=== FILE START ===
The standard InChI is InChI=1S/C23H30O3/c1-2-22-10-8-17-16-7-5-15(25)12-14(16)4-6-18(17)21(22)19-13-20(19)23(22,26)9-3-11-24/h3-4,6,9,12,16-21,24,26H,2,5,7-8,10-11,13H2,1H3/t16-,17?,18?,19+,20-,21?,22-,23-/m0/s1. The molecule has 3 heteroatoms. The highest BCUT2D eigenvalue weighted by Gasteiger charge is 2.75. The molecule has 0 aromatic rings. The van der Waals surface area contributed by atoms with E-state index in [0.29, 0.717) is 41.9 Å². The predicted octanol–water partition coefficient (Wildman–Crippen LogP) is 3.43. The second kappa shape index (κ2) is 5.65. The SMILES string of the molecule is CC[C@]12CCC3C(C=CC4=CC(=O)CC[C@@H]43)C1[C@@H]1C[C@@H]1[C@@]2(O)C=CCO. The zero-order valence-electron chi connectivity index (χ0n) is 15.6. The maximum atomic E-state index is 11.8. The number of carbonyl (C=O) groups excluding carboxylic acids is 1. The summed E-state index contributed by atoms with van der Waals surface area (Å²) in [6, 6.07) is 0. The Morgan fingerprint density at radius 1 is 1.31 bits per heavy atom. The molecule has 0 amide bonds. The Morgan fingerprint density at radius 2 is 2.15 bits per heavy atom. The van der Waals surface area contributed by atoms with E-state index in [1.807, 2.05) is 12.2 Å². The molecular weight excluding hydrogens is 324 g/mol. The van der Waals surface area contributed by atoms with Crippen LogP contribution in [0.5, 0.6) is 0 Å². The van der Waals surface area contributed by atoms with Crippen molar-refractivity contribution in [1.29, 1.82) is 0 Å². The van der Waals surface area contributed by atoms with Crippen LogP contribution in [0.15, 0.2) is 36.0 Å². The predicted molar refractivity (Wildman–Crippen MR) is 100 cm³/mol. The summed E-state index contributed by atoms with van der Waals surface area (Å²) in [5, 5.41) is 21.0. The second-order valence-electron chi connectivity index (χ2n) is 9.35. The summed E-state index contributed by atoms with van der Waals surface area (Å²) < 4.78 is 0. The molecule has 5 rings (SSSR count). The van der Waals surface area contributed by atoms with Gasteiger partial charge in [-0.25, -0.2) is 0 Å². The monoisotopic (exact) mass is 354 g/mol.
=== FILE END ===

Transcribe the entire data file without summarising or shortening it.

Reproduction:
The standard InChI is InChI=1S/C23H30O3/c1-2-22-10-8-17-16-7-5-15(25)12-14(16)4-6-18(17)21(22)19-13-20(19)23(22,26)9-3-11-24/h3-4,6,9,12,16-21,24,26H,2,5,7-8,10-11,13H2,1H3/t16-,17?,18?,19+,20-,21?,22-,23-/m0/s1. The molecule has 3 heteroatoms. The highest BCUT2D eigenvalue weighted by Gasteiger charge is 2.75. The molecule has 0 aromatic rings. The van der Waals surface area contributed by atoms with E-state index in [0.29, 0.717) is 41.9 Å². The predicted octanol–water partition coefficient (Wildman–Crippen LogP) is 3.43. The second kappa shape index (κ2) is 5.65. The SMILES string of the molecule is CC[C@]12CCC3C(C=CC4=CC(=O)CC[C@@H]43)C1[C@@H]1C[C@@H]1[C@@]2(O)C=CCO. The zero-order valence-electron chi connectivity index (χ0n) is 15.6. The maximum atomic E-state index is 11.8. The number of carbonyl (C=O) groups excluding carboxylic acids is 1. The summed E-state index contributed by atoms with van der Waals surface area (Å²) in [6, 6.07) is 0. The Morgan fingerprint density at radius 1 is 1.31 bits per heavy atom. The molecule has 0 amide bonds. The Morgan fingerprint density at radius 2 is 2.15 bits per heavy atom. The van der Waals surface area contributed by atoms with E-state index in [1.807, 2.05) is 12.2 Å². The molecular weight excluding hydrogens is 324 g/mol. The van der Waals surface area contributed by atoms with Crippen LogP contribution in [0.5, 0.6) is 0 Å². The van der Waals surface area contributed by atoms with Crippen molar-refractivity contribution in [1.29, 1.82) is 0 Å². The van der Waals surface area contributed by atoms with Crippen LogP contribution in [0.15, 0.2) is 36.0 Å². The predicted molar refractivity (Wildman–Crippen MR) is 100 cm³/mol. The summed E-state index contributed by atoms with van der Waals surface area (Å²) in [5, 5.41) is 21.0. The second-order valence-electron chi connectivity index (χ2n) is 9.35. The summed E-state index contributed by atoms with van der Waals surface area (Å²) < 4.78 is 0. The molecule has 5 rings (SSSR count). The van der Waals surface area contributed by atoms with Gasteiger partial charge in [-0.25, -0.2) is 0 Å². The monoisotopic (exact) mass is 354 g/mol.